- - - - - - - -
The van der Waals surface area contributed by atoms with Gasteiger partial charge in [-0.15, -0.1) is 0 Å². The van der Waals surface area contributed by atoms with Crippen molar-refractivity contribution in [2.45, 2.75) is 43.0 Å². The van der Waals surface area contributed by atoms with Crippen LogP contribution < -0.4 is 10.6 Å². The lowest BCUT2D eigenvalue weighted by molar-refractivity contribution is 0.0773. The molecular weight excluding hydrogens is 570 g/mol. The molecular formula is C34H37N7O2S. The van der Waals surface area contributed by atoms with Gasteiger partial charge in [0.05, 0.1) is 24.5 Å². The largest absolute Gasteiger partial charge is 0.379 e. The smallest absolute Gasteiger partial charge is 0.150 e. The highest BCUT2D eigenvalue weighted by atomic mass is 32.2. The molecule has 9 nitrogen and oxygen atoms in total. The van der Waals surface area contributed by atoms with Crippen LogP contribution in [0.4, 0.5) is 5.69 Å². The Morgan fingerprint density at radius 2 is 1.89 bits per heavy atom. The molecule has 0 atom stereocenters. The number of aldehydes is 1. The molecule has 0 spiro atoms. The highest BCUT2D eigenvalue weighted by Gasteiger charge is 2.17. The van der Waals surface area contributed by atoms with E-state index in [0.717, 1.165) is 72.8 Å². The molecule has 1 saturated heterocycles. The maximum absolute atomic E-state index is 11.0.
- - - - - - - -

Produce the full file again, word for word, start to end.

The van der Waals surface area contributed by atoms with Gasteiger partial charge in [-0.15, -0.1) is 0 Å². The van der Waals surface area contributed by atoms with Crippen molar-refractivity contribution in [2.45, 2.75) is 43.0 Å². The van der Waals surface area contributed by atoms with Crippen LogP contribution < -0.4 is 10.6 Å². The lowest BCUT2D eigenvalue weighted by molar-refractivity contribution is 0.0773. The molecular weight excluding hydrogens is 570 g/mol. The molecular formula is C34H37N7O2S. The van der Waals surface area contributed by atoms with Gasteiger partial charge in [0.05, 0.1) is 24.5 Å². The largest absolute Gasteiger partial charge is 0.379 e. The smallest absolute Gasteiger partial charge is 0.150 e. The highest BCUT2D eigenvalue weighted by atomic mass is 32.2. The molecule has 9 nitrogen and oxygen atoms in total. The van der Waals surface area contributed by atoms with Crippen LogP contribution in [0.4, 0.5) is 5.69 Å². The Morgan fingerprint density at radius 2 is 1.89 bits per heavy atom. The molecule has 0 atom stereocenters. The number of aldehydes is 1. The molecule has 0 spiro atoms. The highest BCUT2D eigenvalue weighted by Gasteiger charge is 2.17. The van der Waals surface area contributed by atoms with E-state index in [0.717, 1.165) is 72.8 Å². The molecule has 1 saturated heterocycles. The maximum absolute atomic E-state index is 11.0.